#6 Nebraska 24
Kansas 13

Nov. 5, 1966 • Memorial Stadium, Lawrence, Kans.

1 2 3 4 T
Nebraska 0 18 0 6 24
Kansas 0 0 7 6 13

Huskers’ Early Explosives Stand Up as KU Falls, 24-13

Harry Wilson plunges two yards for a Husker touchdown in second period deluge. THE WORLD-HERALD

MEMORIAL STADIUM, LAWRENCE, Kans. — Nebraska could have used a harsh word from Tommy Prothro Saturday.

The Cornhuskers made their record 8-0 with a 24-13 Big Eight triumph over cellar-sharing Kansas, but exhibited none of the meanness that had been inspired by UCLA Coach Tommy Prothro’s alleged scorn the previous week

Told that Prothro questioned their national ranking, the Huskers then stormed out to slap down Missouri, 35-0.

Against Kansas, they turned in one titanic period of football — a three-touchdown outburst in a 14-minute span before intermission.

The Jayhawks responded with a 13-6 edge over Nebraska the second half of a homecoming game which drew a stadium-record 45,500 fans. Seven thousand rooters were from Nebraska.

Perhaps Nebraska was lulled into drowsiness by its first-half effectiveness.

N.U. Offense Clicks

During the initial 30 minutes, Nebraska’s offense accounted for 186 yards while its defense was holding Kansas to three. The Jayhawks tried four ball carriers, all of whom were stuck with minus yardage at the half.

Kansas failed to work its way beyond the N.U. 45. The abrupt turnabout, however, provided the best excitement of the afternoon — that and the landing of a parachutist near the gridiron.

In addition to outscoring Nebraska the final 30 minutes, the eager Jayhawks outyarded the Huskers by 196 to 141 as little quarterback Billy Fenton and durable halfback Don Shanklin applied the pressure.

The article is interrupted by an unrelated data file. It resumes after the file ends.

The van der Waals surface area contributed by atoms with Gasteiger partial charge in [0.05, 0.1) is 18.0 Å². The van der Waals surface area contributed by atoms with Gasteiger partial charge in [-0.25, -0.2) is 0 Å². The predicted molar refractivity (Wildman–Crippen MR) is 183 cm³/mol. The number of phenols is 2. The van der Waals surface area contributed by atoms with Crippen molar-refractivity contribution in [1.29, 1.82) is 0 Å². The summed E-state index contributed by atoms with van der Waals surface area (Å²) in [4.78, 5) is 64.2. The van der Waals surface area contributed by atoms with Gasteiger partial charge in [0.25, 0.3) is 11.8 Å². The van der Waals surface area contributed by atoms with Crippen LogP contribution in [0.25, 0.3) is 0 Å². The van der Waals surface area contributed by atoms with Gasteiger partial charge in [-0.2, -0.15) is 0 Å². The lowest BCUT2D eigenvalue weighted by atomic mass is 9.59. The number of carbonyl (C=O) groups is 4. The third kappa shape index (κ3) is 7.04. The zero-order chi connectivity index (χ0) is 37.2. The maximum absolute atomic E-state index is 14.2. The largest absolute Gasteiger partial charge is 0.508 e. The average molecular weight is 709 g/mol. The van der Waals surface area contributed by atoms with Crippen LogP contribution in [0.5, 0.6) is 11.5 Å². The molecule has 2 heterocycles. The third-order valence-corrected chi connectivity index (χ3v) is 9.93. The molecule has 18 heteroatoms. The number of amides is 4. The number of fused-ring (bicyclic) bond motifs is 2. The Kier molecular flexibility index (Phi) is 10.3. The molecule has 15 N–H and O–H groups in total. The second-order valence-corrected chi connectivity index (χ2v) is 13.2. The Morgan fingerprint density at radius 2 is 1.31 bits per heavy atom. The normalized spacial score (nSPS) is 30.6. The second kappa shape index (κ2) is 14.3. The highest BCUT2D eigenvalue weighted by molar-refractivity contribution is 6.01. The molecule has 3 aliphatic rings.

Despite the Huskers’ frequent dullness on offense, quarterback Bob Churchich turned in one of his better performances.

The senior ran 27 yards for a touchdown in the second quarter, and passed nine yards to Harry Wilson for another score to offset Kansas’ first touchdown.

Claridge Record Falls

With 101 yards in the air and 27 on the ground, Churchich raised his career total-offense yardage to 2,675. That wiped out the mark of 2,635 set by quarterback Denny Claridge in 1961-63.

Churchich’s 15 aerial attempts hiked his season total to 146, four more tosses than Claridge made when he set the record in 1962. Churchich is one short of Claridge’s record 975 passing yards for one season.

Best of his receivers in the victory, which gives Nebraska a formidable 5-0 record in the Big Eight, were sophomore end Tom Penney and the versatile Wilson.

Penney, a native Kansan, caught five for 36 yards. Wilson nabbed four for 38. A number of the completions were made in sticky third-down situations when the running game was running down.

Nebraska’s longest touchdown excursion was its first, a 69-yard effort that started late in the opening period and was climaxed early in the second.

There was one crisis — fourth and three to make after John Zook, K.U.’s brilliant rookie end, had jammed Wilson for no gain. Getting a steamroller escort from tackle Bob Pickens, Churchich ran seven yards to a first and 10.

Pete Tatman chugged for nine, Wilson added a tough one and Tatman came back for two. With the ball on the three, Gregory barely put it over at right tackle.

Larry Wachholtz’s kick was wide to the right, a first chapter in Nebraska’s most inept day for conversions. After the next three touchdowns, two-point passes were attempted. Each failed.

Scarlet Rolls Again